The drought has left his community reeling. Local winemakers have recently been informed that the Murray River would no longer be available for their vineyards. And Jones is a close friend to the elders of the Ngarrindjeri Aboriginal people, whose 30,000-year domain over the river abruptly ended when the expedition led by Capt. Charles Sturt arrived at the Murray's mouth in 1830. For the Ngarrindjeri, the drought has led to the disappearance of black swan eggs, freshwater mussels, and other sacred totems that are vital to their spiritual and physical nourishment.

Still, in the scramble to claim a share of Australia's diminishing water supply, these people at least have a voice. The creatures of the lakes and wetlands do not. "In a crisis, the entitlement the environment supposedly has is totally subjective to political whims," says Murray River environmental manager Judy Goode, who refers to herself as "the manager of dead and dying things." Even protected ecosystems—such as The Coorong and, in the northern basin, the Macquarie Marshes of bird-nesting legend—receive no special dispensation, so long as there is a "critical human need" to be met.

So Henry Jones has become the de facto voice for the dead and dying, delivering a well-honed, if mournful, monologue to whoever will listen: All the systems are on the point of collapse. Two-thirds of The Coorong is already dead—its salinity is almost that of the Dead Sea. What Jones finds, as he travels around the basin to argue that water must be allocated for his Coorong and his lakes, is a sentiment that the whole water crisis is the environmentalists' fault anyway. The greenies are derided for their shrill sanctimony. Farmers express indignation that any of their precious "working river" is lost to the sea. They tell Jones that it makes more sense to divert the Murray all the way inland, officially consigning the river to eternal servitude as an irrigation channel, while fishermen buck up and learn to live off the sea. In cotton-growing areas wholly dependent on irrigation, Jones says, "I'm lucky to get out with my life."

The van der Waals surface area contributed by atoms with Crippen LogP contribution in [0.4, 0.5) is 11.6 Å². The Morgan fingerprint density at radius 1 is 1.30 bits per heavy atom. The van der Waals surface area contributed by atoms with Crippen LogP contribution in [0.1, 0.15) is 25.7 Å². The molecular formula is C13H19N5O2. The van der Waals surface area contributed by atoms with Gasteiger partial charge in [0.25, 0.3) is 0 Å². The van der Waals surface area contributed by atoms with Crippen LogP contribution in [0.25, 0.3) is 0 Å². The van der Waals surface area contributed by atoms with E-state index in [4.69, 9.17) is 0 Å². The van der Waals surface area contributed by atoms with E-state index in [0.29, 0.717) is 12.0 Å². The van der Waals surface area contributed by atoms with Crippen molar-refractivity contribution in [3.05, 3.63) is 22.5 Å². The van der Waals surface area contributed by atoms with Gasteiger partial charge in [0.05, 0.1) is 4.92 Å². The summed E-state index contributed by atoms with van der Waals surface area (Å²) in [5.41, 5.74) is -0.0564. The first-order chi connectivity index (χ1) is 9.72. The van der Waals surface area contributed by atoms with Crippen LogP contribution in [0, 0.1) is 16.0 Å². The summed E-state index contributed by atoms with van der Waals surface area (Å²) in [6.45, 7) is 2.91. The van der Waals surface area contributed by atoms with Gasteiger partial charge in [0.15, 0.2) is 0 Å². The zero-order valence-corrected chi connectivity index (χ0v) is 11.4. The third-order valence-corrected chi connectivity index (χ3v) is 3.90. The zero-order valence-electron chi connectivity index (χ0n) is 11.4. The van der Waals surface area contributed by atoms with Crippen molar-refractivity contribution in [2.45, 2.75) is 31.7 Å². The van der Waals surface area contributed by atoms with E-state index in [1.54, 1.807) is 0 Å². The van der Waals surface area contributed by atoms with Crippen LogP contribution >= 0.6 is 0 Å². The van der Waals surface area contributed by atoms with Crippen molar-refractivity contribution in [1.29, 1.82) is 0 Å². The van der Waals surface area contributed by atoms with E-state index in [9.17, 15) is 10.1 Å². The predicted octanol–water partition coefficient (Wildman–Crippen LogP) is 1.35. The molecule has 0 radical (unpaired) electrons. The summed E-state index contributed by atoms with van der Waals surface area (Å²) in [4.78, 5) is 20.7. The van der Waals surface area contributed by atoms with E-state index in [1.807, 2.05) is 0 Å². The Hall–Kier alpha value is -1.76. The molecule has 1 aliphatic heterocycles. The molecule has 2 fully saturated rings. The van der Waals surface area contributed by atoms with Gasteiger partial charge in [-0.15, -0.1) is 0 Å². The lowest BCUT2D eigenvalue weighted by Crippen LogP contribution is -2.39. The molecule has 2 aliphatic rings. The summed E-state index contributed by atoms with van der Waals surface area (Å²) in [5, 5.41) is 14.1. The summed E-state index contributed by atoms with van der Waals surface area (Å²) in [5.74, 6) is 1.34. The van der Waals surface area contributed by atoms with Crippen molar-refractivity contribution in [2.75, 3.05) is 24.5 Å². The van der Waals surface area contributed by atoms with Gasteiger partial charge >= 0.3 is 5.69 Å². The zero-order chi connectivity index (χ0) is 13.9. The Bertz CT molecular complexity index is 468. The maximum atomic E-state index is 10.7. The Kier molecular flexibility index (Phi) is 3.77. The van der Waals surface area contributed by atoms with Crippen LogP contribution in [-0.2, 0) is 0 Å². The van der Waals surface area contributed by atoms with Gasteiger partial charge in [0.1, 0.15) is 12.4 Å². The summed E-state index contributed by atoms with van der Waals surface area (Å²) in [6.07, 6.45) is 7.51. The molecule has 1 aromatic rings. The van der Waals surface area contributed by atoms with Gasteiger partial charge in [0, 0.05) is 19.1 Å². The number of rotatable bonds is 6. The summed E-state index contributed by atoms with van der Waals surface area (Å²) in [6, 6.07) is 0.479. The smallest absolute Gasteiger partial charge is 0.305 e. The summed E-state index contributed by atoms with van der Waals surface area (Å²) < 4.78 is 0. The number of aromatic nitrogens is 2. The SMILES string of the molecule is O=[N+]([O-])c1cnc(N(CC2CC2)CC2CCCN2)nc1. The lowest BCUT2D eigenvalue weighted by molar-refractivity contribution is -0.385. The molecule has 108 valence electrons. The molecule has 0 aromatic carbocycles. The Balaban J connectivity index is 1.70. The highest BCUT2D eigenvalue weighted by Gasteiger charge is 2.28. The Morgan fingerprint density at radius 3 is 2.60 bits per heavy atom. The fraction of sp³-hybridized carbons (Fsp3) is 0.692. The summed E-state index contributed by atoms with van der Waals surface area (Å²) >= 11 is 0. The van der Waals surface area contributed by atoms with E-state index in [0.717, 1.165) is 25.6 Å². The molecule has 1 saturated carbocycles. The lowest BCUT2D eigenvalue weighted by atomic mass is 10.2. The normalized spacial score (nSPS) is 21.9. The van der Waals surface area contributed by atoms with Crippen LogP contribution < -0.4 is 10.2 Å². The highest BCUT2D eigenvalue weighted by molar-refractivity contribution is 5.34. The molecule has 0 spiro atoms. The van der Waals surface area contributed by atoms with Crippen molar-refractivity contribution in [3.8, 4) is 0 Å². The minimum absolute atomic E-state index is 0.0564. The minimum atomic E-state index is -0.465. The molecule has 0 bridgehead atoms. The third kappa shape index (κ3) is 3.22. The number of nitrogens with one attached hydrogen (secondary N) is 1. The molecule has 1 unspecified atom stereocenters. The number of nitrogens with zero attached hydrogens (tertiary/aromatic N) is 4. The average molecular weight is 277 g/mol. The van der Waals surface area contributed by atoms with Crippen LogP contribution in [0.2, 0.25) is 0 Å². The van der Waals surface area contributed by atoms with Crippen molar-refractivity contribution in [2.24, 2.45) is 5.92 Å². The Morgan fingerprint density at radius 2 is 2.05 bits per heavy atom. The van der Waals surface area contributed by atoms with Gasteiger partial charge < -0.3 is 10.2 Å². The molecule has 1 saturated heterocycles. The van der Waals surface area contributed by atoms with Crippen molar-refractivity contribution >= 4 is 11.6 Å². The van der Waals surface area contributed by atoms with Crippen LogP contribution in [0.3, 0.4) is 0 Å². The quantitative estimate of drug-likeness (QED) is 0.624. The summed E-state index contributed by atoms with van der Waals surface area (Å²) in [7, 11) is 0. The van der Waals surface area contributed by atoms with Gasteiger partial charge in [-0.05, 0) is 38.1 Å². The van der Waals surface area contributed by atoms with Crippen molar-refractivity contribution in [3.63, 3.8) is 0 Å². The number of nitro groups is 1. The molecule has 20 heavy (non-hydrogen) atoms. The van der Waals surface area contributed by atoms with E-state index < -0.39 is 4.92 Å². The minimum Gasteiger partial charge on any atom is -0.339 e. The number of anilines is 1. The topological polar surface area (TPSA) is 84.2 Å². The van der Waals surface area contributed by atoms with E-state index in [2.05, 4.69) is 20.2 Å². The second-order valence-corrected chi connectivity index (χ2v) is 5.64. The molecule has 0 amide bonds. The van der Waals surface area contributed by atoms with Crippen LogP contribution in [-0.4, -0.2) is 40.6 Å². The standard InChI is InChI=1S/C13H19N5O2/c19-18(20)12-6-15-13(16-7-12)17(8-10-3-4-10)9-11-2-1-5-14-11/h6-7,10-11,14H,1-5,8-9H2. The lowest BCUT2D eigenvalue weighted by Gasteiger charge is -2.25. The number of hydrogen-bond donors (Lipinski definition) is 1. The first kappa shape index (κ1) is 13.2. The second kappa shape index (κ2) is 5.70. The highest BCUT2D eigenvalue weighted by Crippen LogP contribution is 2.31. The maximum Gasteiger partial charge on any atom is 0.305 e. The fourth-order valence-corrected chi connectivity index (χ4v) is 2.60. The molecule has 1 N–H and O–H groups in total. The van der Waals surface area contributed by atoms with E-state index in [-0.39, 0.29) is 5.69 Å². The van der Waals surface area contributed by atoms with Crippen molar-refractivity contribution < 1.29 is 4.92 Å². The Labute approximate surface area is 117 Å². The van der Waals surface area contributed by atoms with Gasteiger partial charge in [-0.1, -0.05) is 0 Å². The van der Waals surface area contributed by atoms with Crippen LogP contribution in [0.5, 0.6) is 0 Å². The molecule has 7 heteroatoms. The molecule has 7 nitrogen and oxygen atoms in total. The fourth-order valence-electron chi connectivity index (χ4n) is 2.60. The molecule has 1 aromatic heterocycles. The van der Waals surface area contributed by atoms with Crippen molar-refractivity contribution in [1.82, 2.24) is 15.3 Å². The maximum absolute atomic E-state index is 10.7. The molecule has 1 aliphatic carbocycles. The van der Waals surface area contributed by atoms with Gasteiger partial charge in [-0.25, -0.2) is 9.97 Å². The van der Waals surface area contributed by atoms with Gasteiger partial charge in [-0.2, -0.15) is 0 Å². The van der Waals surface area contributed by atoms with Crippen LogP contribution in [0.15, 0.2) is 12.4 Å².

The Coorong represents only one glaring example of the Murray-Darling Basin's imperiled ecosystem. For example, Australian scientists and government officials were caught unaware when farther upriver some invisible drought-tolerance threshold was crossed and hundreds of thousands of river red gum trees—in the world's biggest such forest—suddenly died. And of late, a fresh concern has emerged: that the wetlands may be brewing toxins. Robbed of their seasonal flushing, and instead unnaturally submerged for decades, the swamps have become so dry that the crusted silt has reacted with air to form large surfaces of sulfuric acid. Scientists haven't fully gauged the threat to animals and people. For now, as University of Adelaide water economist Mike Young observes, "you wouldn't want to put your hand in it."